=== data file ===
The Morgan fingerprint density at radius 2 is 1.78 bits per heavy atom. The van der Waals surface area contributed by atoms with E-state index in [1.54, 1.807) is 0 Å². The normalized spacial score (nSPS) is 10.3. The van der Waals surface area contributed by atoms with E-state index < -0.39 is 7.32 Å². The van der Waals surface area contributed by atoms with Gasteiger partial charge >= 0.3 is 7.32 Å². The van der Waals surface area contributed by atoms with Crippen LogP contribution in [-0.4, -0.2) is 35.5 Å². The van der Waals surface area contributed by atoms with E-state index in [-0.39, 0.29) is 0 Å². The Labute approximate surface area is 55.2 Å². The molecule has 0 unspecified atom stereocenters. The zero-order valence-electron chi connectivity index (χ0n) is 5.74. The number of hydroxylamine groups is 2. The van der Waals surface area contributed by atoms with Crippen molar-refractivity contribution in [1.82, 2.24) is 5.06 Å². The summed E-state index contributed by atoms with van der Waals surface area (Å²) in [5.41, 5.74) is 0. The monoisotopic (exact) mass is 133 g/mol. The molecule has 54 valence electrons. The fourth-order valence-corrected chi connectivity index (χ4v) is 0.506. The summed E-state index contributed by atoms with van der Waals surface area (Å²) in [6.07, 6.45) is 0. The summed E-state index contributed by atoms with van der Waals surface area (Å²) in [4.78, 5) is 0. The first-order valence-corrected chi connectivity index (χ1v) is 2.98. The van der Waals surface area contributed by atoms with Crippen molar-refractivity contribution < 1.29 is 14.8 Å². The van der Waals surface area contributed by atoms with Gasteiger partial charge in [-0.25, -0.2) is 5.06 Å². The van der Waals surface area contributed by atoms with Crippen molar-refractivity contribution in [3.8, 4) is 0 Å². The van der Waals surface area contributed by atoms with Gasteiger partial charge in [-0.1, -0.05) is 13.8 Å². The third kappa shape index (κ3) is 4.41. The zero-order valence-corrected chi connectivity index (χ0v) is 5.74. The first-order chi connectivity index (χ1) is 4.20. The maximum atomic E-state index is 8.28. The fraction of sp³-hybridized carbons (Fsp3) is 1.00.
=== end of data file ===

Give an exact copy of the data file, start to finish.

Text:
The Morgan fingerprint density at radius 2 is 1.78 bits per heavy atom. The van der Waals surface area contributed by atoms with E-state index in [1.54, 1.807) is 0 Å². The normalized spacial score (nSPS) is 10.3. The van der Waals surface area contributed by atoms with E-state index < -0.39 is 7.32 Å². The van der Waals surface area contributed by atoms with Gasteiger partial charge >= 0.3 is 7.32 Å². The van der Waals surface area contributed by atoms with Crippen LogP contribution in [-0.4, -0.2) is 35.5 Å². The van der Waals surface area contributed by atoms with E-state index in [-0.39, 0.29) is 0 Å². The Labute approximate surface area is 55.2 Å². The molecule has 0 unspecified atom stereocenters. The zero-order valence-electron chi connectivity index (χ0n) is 5.74. The number of hydroxylamine groups is 2. The van der Waals surface area contributed by atoms with Crippen molar-refractivity contribution in [1.82, 2.24) is 5.06 Å². The summed E-state index contributed by atoms with van der Waals surface area (Å²) in [5.41, 5.74) is 0. The monoisotopic (exact) mass is 133 g/mol. The molecule has 54 valence electrons. The fourth-order valence-corrected chi connectivity index (χ4v) is 0.506. The summed E-state index contributed by atoms with van der Waals surface area (Å²) in [6.07, 6.45) is 0. The summed E-state index contributed by atoms with van der Waals surface area (Å²) in [4.78, 5) is 0. The first-order valence-corrected chi connectivity index (χ1v) is 2.98. The van der Waals surface area contributed by atoms with Crippen molar-refractivity contribution < 1.29 is 14.8 Å². The van der Waals surface area contributed by atoms with Gasteiger partial charge in [-0.25, -0.2) is 5.06 Å². The van der Waals surface area contributed by atoms with Crippen molar-refractivity contribution in [3.8, 4) is 0 Å². The van der Waals surface area contributed by atoms with Gasteiger partial charge in [-0.1, -0.05) is 13.8 Å². The third kappa shape index (κ3) is 4.41. The zero-order valence-corrected chi connectivity index (χ0v) is 5.74. The first-order chi connectivity index (χ1) is 4.20. The maximum atomic E-state index is 8.28. The fraction of sp³-hybridized carbons (Fsp3) is 1.00.